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How a Clinton-Era Law Is Still Criminalizing Immigrants Today

Illegal Immigration Reform and Immigrant Responsibly Act reinforced the idea that there are "good" immigrants and "bad" immigrants, and the bad ones should be deported straight away.
Photo via Wikimedia Commons

February 21, 2016, started as a routine day for Victor Alvarez. He went to work at Krispy Kreme, expecting his dad to pick him up when he finished his shift. But at 10:30 PM, Victor looked out the window and saw that his father, Jose, had been pulled over by the police right in front of the store, for what he later learned was a broken headlight.

The situation quickly deteriorated. Jose had a criminal record—a nonviolent drug charge from over 20 years ago, for which he had been deported, along with the crime of reentering the country shortly thereafter to be reunited with his young children. That didn't matter to the police officer, who quickly notified ICE that it had Jose Alvarez in custody.


In just a few short hours, Victor's whole life changed. By the early hours of the morning, his father had been deported to Mexico.

Throughout this presidential election season, Democrats have been pushed to acknowledge the central role the party played in contributing to mass incarceration and the criminalization of communities of color. Activists and scholars have specifically focused on a series of "tough on crime" bills passed during the 1990s, including the 1996 welfare reform act (known as the Personal Responsibility and Work Opportunity Reconciliation Act) and the 1994 crime bill (known as the Violent Crime Control and Law Enforcement Act).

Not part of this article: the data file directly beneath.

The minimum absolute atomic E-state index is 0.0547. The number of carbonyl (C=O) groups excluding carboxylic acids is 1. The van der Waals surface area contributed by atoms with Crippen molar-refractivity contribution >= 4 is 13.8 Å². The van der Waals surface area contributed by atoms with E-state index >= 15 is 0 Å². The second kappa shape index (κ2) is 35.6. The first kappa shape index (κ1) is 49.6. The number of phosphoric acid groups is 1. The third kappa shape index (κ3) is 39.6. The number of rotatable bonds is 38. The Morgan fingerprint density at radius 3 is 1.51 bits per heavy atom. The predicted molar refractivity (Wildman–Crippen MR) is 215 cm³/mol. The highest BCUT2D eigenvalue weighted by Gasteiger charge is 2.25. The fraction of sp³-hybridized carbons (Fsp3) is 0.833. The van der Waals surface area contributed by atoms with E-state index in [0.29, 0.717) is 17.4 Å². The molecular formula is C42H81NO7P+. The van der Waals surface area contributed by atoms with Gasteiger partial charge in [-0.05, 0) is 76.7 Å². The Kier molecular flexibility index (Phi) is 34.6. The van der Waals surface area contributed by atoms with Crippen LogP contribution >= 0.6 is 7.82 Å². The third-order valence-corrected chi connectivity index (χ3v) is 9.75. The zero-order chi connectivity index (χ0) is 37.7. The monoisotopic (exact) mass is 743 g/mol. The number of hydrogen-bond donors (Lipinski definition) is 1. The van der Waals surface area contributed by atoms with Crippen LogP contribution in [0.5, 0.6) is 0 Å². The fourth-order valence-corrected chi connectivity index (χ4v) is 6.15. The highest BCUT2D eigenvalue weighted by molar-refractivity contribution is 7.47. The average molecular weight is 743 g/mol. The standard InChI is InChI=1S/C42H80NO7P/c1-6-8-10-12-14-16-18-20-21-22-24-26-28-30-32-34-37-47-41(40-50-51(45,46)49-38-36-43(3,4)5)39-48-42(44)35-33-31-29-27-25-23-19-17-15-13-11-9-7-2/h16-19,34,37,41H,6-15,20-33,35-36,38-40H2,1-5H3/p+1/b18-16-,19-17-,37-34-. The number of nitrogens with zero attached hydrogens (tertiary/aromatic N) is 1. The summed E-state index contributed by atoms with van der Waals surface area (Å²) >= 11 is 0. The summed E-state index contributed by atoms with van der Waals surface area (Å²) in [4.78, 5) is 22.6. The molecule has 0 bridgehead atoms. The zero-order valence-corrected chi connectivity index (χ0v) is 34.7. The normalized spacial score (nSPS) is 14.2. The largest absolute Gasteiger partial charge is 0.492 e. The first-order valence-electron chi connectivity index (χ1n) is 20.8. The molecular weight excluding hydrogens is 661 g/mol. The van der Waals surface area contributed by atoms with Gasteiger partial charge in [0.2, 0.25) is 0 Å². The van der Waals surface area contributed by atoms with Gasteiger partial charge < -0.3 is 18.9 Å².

But there was also another crucial bill passed during the 1990s—the one responsible for Jose Alvarez's deportation. Twenty years ago this September, President Bill Clinton signed the Illegal Immigration Reform and Immigrant Responsibly Act (IIRIRA) into law. Now immigrant activists are campaigning to bring Jose Alvarez back home, and to raise awareness about the impact of IIRIRA on thousands of families across the country.

Like most immigration stories, this one begins with the hope of a better life. Jose Alvarez came to the United States in 1979, in search of job opportunities. He was undocumented, but got a green card under the 1986 immigration reform law. Several years later, in 1995—after he was already married with children—Jose was arrested and convicted on two drug charges for possessing meth. He spent more than three years in prison. When Jose was released in 1999, his green card was revoked, and he was deported.


If not for IIRIRA, Jose might still be in the United States. Both IIRIRA and another bill passed in 1996, the Anti-terrorism and Effective Death Penalty Act (AEDPA), vastly expanded the number of people who were eligible for detention and deportation. Relatively minor, nonviolent crimes—like burglary, tax evasion, and a broad number of drug offenses—were now considered "aggravated felonies" in the administrative immigration context, even if those same crimes did not constitute felonies, aggravated or otherwise, under criminal law.

Importantly, IIRIRA has been applied retroactively, meaning Jose and others convicted of crimes prior to 1996 can still be deported under the law. IIRIRA and AEDPA also made detention and deportation mandatory for a vast number of criminal offenses, so immigration judges cannot provide relief based on circumstances of individual cases.

Jose Alvarez. Photo courtesy of the Alvarez family

Shortly after he was deported for the first time, Jose crossed back into the US to be reunited with his kids and wife. He rebuilt a peaceful and productive life in Long Beach—buying a home, raising six kids, even sending one son into the Marines—until his recent, fateful run-in with the police.

Jose's story is a classic example of how IIRIRA has operated, according to David Hernández, an assistant professor of Spanish, Latina/o, and Latin American Studies at Mount Holyoke College and an expert in immigration policy. "Instead of catching people who arrived recently—like deported people who got caught along the border—[IIRRA] created a whole era of interior enforcement," he told me.